You can try out a thumb trigger release and see how you shoot with it. You can also use a tension release but I would not recommend this style for beginners.
I’m fascinated by the difference in instinctive aiming and aiming when using bow sights. When I shoot a recurve, I am only looking at the spot I want to hit on the target. This takes practice of course, but eventually your body and eyes begin to coordinate to help you shoot accurately.
So why not shoot a compound bow instinctively? You could. Some do, but most don’t. The reason is that a bowsight CAN be a big advantage when aiming especially at longer distances.
But there is also a downside to bow sights
First, the bowsight is meant to support your instinctive aiming. This requires good form and having your bow and bow sights set up correctly. Many archers don’t have their bow or bow sights set up correctly (this includes the peep sight if you are using one). So instead of the bowsight coming into your instinctive aiming window, you adjust your window to aim through the bowsight.
This may sound confusing, but you can observe this when you aim. Are you relaxed and expanded with your head in comfortably looking at the target? Or is your neck slightly forward? Do you have to compress your shoulders or bow arm to try and see the bowsight?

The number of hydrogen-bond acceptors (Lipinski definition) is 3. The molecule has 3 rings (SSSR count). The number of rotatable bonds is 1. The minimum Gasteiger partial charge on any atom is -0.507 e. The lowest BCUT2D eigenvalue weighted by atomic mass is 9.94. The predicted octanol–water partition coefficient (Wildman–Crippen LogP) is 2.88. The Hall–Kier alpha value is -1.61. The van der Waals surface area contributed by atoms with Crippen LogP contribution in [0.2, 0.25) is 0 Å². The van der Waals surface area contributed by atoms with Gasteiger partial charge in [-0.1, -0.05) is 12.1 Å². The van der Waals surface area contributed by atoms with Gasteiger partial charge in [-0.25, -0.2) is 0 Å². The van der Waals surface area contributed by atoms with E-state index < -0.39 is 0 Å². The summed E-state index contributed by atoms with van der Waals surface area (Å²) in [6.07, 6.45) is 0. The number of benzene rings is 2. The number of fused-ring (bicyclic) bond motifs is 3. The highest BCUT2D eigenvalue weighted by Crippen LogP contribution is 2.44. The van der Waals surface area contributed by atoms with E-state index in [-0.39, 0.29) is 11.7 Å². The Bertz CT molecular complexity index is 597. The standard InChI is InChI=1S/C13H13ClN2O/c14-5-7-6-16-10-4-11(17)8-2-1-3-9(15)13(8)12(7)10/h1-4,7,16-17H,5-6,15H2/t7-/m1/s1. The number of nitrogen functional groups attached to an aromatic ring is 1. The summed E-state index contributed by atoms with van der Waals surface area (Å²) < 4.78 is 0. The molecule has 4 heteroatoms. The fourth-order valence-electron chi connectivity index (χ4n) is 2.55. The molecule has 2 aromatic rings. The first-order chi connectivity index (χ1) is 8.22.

All these things indicate your bow and bowsight are not set up correctly.
Secondly, a bowsight commonly leads to over-aiming. Again, this is somewhat natural and another aspect of tense shooting. As you look through the bowsight to your target, what are you fighting against?
Here is a teeny tiny pin that you need to line up on a small distant target. Your pin is moving all over the place. What do you do? Tense up, grip tight, pin lined up, hold your breath, move pin back on point, freeze, keep holding breath, freeze, jam the release.
The result? Anybodies guess. You might hit center. You might hit 2 inches left. It’s always different.
Stop fighting the sway. This is also called floating your sight. For your next practice session, don’t stop your bow from swaying. Instead, let your sight float and try to activate your release when your pin is lined up. But here is the catch. Don’t take forever to aim.
Don’t try and correct too many things at once. Archery already has a lot to focus on when shooting and working on too much can be frustrating. Instead, pick one issue and concentrate on improving that. Once aspect is improved in your form you can begin working on something else. It’s also helpful to write down what you are working on and keep track of your practice.